Cowboys the rage in Paris


They turn out in their hundreds in Stetsons and boots as hits such as the Crazy Foot Mambo and the Cowboy Strut echo around their village halls.

They are drawn by a love of American culture - although definitely not American politics - and a passion for line dancing, which enables them to swing but avoid all human contact.

Now country and western has become so big in France that the country's bureaucrats have decided to bring the craze under state control.

The French administration has moved to create an official country dancing diploma as part of a drive to regulate the fad. Authorised instructors who have been on publicly funded training courses will be put in charge of line dancing lessons and balls.

The rules, which come into force next year, come after the rapid spread of country and western in France, where an estimated 100,000 people line dance several times a week. Jean Chauveau, the chairman of the country section of the French Dance Federation, said: “It's growing at a crazy rate. There are thousands of clubs and more are springing up all the time.”

He said the French shunned the square dancing that is popular among country and western fans in the United States because it involved physical contact. “They don't want to take anyone by the hand or anything like that,” he said. But they were passionate about line dancing, where participants follow the steps without touching anyone else. “I think this corresponds to the individualism of our times,” Mr Chauveau said.


The majority of enthusiasts in France are women, who leave their husbands and boyfriends in front of the television while they go out for le country. They often spend several evenings a week perfecting steps to the sound of Every Cotton Pickin' Morning, Country Walking or Irish Spirit.

Yannick Bigard, who has been line dancing for four years, told Sud Ouest, her local daily: “I couldn't imagine going without the costume or at least the boots and the hat. I spend my time imagining new choreographies.”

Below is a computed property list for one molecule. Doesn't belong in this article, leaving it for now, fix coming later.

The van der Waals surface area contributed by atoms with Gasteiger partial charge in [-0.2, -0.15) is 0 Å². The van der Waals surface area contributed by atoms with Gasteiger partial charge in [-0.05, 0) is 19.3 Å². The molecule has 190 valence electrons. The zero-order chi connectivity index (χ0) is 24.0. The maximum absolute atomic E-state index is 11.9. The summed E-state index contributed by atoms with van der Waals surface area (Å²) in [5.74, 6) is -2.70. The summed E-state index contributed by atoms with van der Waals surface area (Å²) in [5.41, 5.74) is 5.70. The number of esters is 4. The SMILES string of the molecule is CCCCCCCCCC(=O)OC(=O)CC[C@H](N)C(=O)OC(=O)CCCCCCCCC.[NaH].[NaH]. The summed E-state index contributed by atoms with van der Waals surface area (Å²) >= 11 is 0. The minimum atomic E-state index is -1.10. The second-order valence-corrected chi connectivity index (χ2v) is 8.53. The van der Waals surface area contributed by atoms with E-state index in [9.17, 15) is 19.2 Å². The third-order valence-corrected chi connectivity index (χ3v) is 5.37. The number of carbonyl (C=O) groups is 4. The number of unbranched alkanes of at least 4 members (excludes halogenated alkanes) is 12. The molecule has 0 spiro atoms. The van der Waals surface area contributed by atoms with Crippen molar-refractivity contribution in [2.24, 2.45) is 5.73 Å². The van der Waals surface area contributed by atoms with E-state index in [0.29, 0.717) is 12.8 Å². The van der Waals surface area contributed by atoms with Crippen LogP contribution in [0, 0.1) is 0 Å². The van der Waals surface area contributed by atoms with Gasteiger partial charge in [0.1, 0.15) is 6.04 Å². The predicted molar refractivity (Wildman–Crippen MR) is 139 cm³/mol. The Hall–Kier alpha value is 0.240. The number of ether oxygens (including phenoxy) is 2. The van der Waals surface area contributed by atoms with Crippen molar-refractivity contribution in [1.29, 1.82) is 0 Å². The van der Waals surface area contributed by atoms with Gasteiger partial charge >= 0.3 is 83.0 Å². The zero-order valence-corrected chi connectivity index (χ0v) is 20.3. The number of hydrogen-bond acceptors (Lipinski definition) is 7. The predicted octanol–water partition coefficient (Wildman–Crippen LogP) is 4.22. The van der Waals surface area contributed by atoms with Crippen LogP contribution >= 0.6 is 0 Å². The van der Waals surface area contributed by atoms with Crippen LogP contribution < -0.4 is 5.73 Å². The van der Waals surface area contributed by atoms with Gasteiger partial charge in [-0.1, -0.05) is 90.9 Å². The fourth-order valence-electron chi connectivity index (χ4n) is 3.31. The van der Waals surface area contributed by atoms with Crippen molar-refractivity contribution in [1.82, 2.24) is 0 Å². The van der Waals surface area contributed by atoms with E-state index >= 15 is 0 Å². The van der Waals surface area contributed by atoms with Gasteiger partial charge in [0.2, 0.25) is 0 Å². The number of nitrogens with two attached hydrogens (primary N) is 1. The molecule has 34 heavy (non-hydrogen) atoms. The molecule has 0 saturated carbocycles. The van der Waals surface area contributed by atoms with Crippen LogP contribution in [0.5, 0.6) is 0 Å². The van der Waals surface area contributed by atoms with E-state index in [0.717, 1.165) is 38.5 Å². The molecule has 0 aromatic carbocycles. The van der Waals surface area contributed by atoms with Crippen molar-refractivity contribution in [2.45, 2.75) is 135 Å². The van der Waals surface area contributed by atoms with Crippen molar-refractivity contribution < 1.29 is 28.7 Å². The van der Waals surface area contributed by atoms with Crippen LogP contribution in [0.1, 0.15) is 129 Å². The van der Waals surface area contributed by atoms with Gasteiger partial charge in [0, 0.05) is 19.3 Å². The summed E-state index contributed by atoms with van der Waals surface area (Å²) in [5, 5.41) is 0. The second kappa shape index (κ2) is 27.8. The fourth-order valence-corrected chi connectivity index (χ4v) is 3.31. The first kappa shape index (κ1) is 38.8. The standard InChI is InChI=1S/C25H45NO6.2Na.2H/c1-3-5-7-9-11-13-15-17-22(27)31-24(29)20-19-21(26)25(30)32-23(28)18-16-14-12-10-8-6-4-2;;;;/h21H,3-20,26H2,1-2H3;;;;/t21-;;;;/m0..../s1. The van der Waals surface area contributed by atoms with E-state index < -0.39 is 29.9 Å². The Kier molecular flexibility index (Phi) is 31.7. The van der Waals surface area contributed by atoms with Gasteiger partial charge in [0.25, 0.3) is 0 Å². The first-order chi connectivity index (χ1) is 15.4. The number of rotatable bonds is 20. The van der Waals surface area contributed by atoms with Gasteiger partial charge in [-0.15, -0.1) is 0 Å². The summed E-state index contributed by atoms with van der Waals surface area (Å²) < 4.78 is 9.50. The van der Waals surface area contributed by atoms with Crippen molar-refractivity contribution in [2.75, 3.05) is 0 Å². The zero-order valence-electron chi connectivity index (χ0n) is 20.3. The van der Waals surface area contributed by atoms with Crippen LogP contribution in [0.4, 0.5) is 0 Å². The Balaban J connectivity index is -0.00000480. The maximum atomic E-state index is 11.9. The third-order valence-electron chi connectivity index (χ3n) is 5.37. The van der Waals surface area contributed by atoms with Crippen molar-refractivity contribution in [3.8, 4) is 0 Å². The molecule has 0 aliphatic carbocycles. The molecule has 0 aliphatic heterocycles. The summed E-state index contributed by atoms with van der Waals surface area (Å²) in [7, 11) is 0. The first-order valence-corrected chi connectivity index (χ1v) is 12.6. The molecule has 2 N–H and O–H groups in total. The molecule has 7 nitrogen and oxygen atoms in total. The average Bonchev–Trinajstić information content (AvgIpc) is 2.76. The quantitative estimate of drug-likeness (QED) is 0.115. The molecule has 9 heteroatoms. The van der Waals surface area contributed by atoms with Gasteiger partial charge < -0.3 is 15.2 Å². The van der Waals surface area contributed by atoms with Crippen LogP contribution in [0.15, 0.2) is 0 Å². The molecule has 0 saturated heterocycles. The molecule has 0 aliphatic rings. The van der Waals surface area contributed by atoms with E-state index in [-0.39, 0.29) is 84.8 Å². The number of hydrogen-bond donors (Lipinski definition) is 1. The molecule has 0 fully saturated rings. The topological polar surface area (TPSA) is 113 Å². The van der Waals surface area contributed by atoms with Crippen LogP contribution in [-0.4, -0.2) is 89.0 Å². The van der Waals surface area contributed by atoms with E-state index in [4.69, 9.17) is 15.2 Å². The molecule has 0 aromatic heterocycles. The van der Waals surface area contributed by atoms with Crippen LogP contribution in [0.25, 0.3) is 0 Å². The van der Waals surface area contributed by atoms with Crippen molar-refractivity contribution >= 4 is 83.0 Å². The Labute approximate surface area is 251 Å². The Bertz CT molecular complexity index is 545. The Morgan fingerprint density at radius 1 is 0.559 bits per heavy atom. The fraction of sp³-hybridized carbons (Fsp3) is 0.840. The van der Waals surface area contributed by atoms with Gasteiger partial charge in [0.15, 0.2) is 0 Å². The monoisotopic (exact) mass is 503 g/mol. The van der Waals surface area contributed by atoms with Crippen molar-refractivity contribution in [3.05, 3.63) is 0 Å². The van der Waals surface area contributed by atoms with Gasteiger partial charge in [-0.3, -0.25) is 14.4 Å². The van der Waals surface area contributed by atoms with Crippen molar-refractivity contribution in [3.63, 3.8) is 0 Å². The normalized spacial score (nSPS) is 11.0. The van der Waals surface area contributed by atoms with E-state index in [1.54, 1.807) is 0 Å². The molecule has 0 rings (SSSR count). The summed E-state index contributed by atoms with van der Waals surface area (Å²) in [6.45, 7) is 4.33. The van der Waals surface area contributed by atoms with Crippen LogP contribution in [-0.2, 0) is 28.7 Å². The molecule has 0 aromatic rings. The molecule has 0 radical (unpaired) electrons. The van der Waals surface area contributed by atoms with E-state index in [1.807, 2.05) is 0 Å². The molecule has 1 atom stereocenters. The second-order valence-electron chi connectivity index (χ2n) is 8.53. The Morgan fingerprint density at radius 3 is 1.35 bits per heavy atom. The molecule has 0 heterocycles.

Mr Chauveau said the trend illustrated France's “complicated and ambiguous” relationship with the United States. “We love American magic and the American dream,” he said. “But we hate Americans when we confront the hard reality of their behaviour throughout the world. We go for the cowboy hats but not George Bush.”


Weird cowboys. Line dances are not nearly as popular in Texas, where the two step and even the waltz draw a bigger crowd to the dance floor. A band may throw in one or two line dances a performance and pretty well saturate the demand. I wonder if Hannah Montana's father Billy Ray Cyrus is big over there. He was a one hit wonder with a line dance song called Achy Breaky Heart.

You can tell the world you never was my girl
You can burn my clothes when I'm gone
Or you can tell your friends just what a fool I've been
And laugh and joke about me on the phone

You can tell my arms to go back onto the phone
You can tell my feet to hit the floor
Or you can tell my lips to tell my fingertips
They won't be reaching out for you no more

But don't tell my heart, my achy breaky heart
I just don't think it'd understand
And if you tell my heart, my achy breaky heart
He might blow up and kill this man

Believe or not there is more.

While it is not a line dance Barry P. Nunn's London Homesick Blues explains the culture clash across the pond. Here is the last verse:


Well, I decided that, I'd get my cowboy hat
and go down to Marble Arch Station.
'Cause when a Texan fancies, he'll take his chances,
and chances will be takin, now that's for sure.
And them Limey eyes, they were eyein' a prize,
that some people call manly footwear.
And they said you're from down South,
and when you open your mouth,
you always seem to put your foot there.

I wanna go home with the armadillo.
Good country music from Amarillo and Abilene.
The friendliest people and the prettiest women
you've ever seen.
That is a homesick cowboy that George Bush can probably relate to about now,


  1. I went to the Paris Horse Show in Dec 2005. You cannot imagine the size of the Western classes, and the accompanying tack and clothing exhibit. They love all the cowboy stuff in France


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